We all know that Ontario is home to numerous hidden gems and natural wonders that leave us in awe of their beauty. And with so much to discover right in our backyard, it's super easy to get away for a quick day trip or last-minute adventure. If discovering mysterious rock carvings, stunning natural views, and abandoned wartime hideouts have you saying "let's go!" then you definitely need to add Cave Springs Conservation Area to your bucket list right now!
Located just off of the historic Bruce Trail just beyond Grimsby, Ontario, and on the way towards Niagara from Toronto, Cave Springs is the place to be if you're seriously craving an adventure but don't want to travel too far from the GTA.
As you tour the conservation area, you'll be wowed by the interesting rock formations, unique wildlife, and breathtaking views from atop the many rocky cliffs.
However, you should explore with caution, and take note of some advisories. Communications Specialist for Niagara Penisula Conservation Authority (NPCA), Erika Navarro, stresses the importance of staying on the trails.
"The Cave Springs Conservation Area is home to diverse and unique vegetative communities which support a variety of habitats and species ... It is a unique wildlife habitat and geologic area. Stay on the trails to protect this area. Take pictures and memories only," says Navarro.
The conservation area has a fascinating and almost spooky history. It was acquired by NPCA from Margaret Reed, who wrote a detailed history on the land before she passed away.
In her book, "The Cave Springs Mystique", Reed talks about the intriguing folklore surrounding Cave Springs Conservation Area and even refers to it as a "fountain of youth." She also mentions the underground lake, wartime hideout, mysterious rock carvings, and a nearby native North American encampment site.
At one time there was even an ice cave that was used for refrigeration! Unfortunately, it has since collapsed after expansion attempts were made.
Visitors to the conservation area can still discover creepy faces and dates carved into the rocks, but access to the underground lake no longer exists, Navarro explains.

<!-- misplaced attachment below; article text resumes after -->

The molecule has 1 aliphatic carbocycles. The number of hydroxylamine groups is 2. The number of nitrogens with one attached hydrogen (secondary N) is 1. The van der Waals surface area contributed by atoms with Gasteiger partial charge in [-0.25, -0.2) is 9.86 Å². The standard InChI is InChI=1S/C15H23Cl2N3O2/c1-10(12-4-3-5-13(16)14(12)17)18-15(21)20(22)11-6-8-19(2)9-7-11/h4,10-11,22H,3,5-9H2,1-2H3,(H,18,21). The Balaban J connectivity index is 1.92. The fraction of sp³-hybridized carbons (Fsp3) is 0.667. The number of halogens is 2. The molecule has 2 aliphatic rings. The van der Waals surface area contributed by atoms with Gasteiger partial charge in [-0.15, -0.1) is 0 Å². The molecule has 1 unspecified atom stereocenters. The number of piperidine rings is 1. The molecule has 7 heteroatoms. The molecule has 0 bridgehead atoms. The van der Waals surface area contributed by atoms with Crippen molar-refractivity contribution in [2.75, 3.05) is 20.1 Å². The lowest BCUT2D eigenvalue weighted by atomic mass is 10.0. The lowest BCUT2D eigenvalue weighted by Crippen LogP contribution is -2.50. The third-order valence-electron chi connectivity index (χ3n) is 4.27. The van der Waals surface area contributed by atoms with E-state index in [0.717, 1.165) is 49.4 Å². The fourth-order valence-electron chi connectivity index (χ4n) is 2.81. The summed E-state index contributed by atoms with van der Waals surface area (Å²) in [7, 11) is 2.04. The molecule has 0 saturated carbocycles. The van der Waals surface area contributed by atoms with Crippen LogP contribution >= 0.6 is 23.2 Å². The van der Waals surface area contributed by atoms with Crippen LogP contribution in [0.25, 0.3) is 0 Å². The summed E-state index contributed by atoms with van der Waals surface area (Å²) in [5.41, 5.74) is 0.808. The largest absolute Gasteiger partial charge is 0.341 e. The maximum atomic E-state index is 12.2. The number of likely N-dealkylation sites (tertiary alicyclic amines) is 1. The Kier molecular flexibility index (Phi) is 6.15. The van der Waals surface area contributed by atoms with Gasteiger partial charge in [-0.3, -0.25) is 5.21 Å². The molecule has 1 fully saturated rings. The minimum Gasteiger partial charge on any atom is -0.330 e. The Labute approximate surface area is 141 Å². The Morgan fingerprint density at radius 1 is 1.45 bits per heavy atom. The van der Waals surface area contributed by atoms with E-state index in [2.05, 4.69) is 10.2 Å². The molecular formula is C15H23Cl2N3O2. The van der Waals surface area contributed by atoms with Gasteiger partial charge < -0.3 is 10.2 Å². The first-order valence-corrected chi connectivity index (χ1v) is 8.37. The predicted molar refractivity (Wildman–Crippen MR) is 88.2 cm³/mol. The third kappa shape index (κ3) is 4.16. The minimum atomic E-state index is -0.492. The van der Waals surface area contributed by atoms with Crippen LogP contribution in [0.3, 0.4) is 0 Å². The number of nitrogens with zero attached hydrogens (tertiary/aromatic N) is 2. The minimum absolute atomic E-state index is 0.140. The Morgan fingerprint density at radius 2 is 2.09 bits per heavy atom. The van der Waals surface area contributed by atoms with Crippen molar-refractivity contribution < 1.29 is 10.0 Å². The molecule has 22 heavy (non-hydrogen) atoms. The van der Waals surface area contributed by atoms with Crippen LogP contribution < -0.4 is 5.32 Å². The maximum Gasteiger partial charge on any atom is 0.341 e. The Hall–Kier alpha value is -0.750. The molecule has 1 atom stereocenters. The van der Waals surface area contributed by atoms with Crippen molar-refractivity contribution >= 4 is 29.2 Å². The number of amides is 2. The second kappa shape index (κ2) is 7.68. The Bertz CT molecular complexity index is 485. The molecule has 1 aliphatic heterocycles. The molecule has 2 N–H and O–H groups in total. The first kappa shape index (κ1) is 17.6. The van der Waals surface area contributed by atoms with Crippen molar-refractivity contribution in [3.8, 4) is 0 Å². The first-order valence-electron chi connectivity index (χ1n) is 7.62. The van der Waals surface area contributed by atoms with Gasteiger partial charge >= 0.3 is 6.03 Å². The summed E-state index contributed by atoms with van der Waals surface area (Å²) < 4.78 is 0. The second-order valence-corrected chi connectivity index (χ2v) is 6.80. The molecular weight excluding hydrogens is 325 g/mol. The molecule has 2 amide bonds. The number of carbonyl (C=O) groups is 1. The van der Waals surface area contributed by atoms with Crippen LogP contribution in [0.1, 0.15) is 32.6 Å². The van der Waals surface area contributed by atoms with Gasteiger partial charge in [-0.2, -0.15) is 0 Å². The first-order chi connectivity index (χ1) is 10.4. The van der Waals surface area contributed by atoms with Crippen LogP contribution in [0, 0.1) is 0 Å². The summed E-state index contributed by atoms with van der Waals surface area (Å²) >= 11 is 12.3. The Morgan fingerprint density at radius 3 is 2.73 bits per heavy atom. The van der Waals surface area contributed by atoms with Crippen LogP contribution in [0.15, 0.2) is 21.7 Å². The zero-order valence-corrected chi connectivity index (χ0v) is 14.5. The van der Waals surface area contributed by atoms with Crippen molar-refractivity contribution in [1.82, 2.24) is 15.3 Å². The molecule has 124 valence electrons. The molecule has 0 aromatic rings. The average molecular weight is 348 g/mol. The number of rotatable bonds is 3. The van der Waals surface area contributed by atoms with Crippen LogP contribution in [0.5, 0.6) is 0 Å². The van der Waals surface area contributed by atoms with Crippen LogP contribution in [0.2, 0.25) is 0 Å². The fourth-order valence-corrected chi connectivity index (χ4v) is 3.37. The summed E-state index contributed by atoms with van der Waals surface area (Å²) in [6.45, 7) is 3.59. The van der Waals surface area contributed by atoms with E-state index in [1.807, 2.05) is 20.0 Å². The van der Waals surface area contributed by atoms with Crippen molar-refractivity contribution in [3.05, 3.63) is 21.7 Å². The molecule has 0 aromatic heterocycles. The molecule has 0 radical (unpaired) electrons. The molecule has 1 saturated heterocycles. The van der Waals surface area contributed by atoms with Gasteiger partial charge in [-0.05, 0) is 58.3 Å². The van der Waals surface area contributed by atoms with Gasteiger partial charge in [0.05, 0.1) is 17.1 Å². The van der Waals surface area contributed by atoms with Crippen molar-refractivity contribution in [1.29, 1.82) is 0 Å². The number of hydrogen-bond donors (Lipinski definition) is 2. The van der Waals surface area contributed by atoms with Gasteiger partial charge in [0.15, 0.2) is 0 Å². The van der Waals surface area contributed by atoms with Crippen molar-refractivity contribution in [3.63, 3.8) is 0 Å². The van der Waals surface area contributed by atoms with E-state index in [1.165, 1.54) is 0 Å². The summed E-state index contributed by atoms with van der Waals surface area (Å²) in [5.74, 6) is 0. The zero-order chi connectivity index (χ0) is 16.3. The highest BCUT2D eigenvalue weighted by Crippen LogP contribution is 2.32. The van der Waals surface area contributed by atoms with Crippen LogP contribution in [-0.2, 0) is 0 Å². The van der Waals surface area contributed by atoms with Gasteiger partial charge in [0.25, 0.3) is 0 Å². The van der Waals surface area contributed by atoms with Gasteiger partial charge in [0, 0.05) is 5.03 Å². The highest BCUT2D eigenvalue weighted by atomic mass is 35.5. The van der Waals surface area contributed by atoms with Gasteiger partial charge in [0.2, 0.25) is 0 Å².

"[Margaret's book] offers two possible entrances to the so-called underground lake," he says. "The first was a hole in the ground surrounded by loose rock located in a field above the former Clinton Township quarry on Quarry Road. It is said that this entrance is covered by a farmer's barn.
"The second entrance to the underground lake was supposedly from within the ice cave itself. Seeing how the entrance to the ice cave was destroyed, I think it is safe to assume there is no access at this time."
Navarro also tells Narcity that groundwater still seeps up from below and a small stream is visible from the trail.
The NPCA can not confirm everything in Reed's book, including how far back the mysterious rock carvings date. But, ancient or not, exploring this beautiful hidden gem and discovering all of its quirks is an adventure you don't want to miss!
You can access the conservation area from 3949 Cave Springs Rd. However, please note there are no parking or bathroom facilities, so you'll have to plan accordingly.
NPCA is currently in the process of developing a master plan for the conservation area. Until then, it's important to remain respectful of the area, including the residential barn area which is private property.
Cave Springs Conservation Area
Location: 3949 Cave Springs Rd.
Why you need to go: You can search for mysterious rock carvings with your BFFs, all while soaking in the beautiful surrounding nature and wildlife. While you're there, why not make a day out of exploring other areas of the Bruce Trail as well!
We strongly advise that before you visit any location, you check the most recent updates on potential hazards, security, water quality, and closures. If you do plan to visit a location, please respect the environment.